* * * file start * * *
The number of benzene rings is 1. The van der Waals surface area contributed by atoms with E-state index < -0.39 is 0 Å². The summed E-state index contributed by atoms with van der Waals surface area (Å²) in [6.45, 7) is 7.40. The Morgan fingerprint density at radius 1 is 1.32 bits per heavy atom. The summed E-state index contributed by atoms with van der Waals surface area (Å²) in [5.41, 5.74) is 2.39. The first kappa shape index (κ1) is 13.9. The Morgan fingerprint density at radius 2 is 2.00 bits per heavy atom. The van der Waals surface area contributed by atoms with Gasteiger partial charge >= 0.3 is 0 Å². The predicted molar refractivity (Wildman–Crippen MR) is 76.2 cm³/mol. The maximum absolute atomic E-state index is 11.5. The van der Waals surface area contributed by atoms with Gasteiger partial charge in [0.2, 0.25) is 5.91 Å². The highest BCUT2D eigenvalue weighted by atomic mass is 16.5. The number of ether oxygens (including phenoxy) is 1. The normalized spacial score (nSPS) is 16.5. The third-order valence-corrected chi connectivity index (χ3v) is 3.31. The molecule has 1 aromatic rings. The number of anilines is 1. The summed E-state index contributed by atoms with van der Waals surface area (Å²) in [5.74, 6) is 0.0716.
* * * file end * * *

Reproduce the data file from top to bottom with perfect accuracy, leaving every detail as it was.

The number of benzene rings is 1. The van der Waals surface area contributed by atoms with E-state index < -0.39 is 0 Å². The summed E-state index contributed by atoms with van der Waals surface area (Å²) in [6.45, 7) is 7.40. The Morgan fingerprint density at radius 1 is 1.32 bits per heavy atom. The summed E-state index contributed by atoms with van der Waals surface area (Å²) in [5.41, 5.74) is 2.39. The first kappa shape index (κ1) is 13.9. The Morgan fingerprint density at radius 2 is 2.00 bits per heavy atom. The van der Waals surface area contributed by atoms with Gasteiger partial charge >= 0.3 is 0 Å². The predicted molar refractivity (Wildman–Crippen MR) is 76.2 cm³/mol. The maximum absolute atomic E-state index is 11.5. The van der Waals surface area contributed by atoms with Gasteiger partial charge in [0.2, 0.25) is 5.91 Å². The highest BCUT2D eigenvalue weighted by atomic mass is 16.5. The number of ether oxygens (including phenoxy) is 1. The normalized spacial score (nSPS) is 16.5. The third-order valence-corrected chi connectivity index (χ3v) is 3.31. The molecule has 1 aromatic rings. The number of anilines is 1. The summed E-state index contributed by atoms with van der Waals surface area (Å²) in [5.74, 6) is 0.0716.